Thirty-six stories above Sixth Avenue the place was all chrome and glass, windows staring flat-out at another scraper, which from that view looked like a vertical runway shooting heaven-ward to obscure every last smear of sky. I suppose people with thirty-six story window offices get used to this kind of stimuli, but to me the whole world seemed to shift step-by-step as I walked the windowside hallway—a megacity optical illusion. These windows gave a new perspective. The screen in the lobby flashed a video loop over the scene, reflecting in the windows and glass and gleaming surfaces. I sat in the lobby watching multi-mirrored images of Paul Stanley in full starchild black-and-white face paint, the hirsute chest and pouting—oh, baby, do me—lips. Ah, yes, we are in Rock Land, 2014-style. And, I do not lie, within a minute a new face was reflected from the giant lobby screen and it was the face of none other than Jon Bon Jovi. Of course, I know these faces. Everyone does. But do we enjoy them? Get your face out of my face. Building security had escorted me on the elevator ride up, as was procedure when dealing with visitors who aren’t in possession of a photo ID.

Dave Marsh, it turns out, is every bit the veteran rock and roll lover you’d imagine a glory-day’s Creem and Rolling Stone journalist would be, just riffing on Detroit and Iggy and Mitch Ryder within twenty seconds of making my acquaintance. He sat down beside me on the lobby couch and shot right into a conversation, whatever the hell he and I felt like talking about then and there: Detroit Unions, civil rights heroes who’d mentored him out of a hicksville upbringing on the outskirts of Pontiac. As a twenty-year old he’d lived in a house with Lester Bangs, their wild man energies banging around the premises and on one occasion combusting during a living room wrestling match incited by their disagreeing views on the merits of the first Black Sabbath record.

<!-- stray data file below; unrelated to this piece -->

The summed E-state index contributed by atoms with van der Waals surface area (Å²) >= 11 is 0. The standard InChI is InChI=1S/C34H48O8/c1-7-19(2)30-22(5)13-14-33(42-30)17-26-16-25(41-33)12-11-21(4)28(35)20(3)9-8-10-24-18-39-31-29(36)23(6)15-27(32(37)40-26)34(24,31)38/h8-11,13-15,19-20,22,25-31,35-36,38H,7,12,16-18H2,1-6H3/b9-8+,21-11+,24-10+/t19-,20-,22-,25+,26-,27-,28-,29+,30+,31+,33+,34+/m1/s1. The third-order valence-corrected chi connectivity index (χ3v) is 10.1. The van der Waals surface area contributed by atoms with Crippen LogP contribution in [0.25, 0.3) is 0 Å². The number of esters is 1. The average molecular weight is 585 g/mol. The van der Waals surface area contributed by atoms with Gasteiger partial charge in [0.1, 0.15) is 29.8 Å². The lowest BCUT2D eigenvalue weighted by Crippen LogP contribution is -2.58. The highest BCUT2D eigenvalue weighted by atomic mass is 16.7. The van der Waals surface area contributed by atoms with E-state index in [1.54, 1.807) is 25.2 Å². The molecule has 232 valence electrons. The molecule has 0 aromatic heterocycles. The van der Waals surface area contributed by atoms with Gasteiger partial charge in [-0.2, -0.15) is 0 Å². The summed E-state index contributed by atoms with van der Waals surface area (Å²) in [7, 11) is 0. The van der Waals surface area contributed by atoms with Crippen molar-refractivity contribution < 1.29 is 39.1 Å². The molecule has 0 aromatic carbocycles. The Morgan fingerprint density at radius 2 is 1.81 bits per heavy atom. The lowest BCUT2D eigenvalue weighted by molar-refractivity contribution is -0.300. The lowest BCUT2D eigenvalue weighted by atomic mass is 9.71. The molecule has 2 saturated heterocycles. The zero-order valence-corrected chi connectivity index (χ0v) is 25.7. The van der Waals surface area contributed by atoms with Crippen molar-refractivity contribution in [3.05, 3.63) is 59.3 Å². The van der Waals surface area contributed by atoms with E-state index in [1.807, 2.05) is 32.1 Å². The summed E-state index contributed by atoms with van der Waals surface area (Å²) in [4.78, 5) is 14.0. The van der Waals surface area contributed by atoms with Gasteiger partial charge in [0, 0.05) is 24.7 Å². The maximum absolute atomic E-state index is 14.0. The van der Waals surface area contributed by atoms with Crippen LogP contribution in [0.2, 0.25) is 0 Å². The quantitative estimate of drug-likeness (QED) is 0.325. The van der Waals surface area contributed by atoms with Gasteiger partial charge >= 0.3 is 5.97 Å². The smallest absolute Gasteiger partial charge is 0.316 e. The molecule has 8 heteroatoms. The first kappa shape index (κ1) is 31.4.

This stuff pours out of Dave. He tells a great yarn.

He talked on our way into the studio, and as the engineer was getting the levels, and as his intro music was playing, and when he got the cue—1, 2, 3, you’re on—he talked right into the first sentence of the radio show, and it was all interesting. It went like that, talking about the book and mostly about whatever crossed Dave’s mind, because the guy just rolls with it and it’s uniquely fun to be around. Much gratitude that Dave liked the book and invited me into his radio zone. Tuesday night, NYC.

Grande Ballroom

Grande Ballroom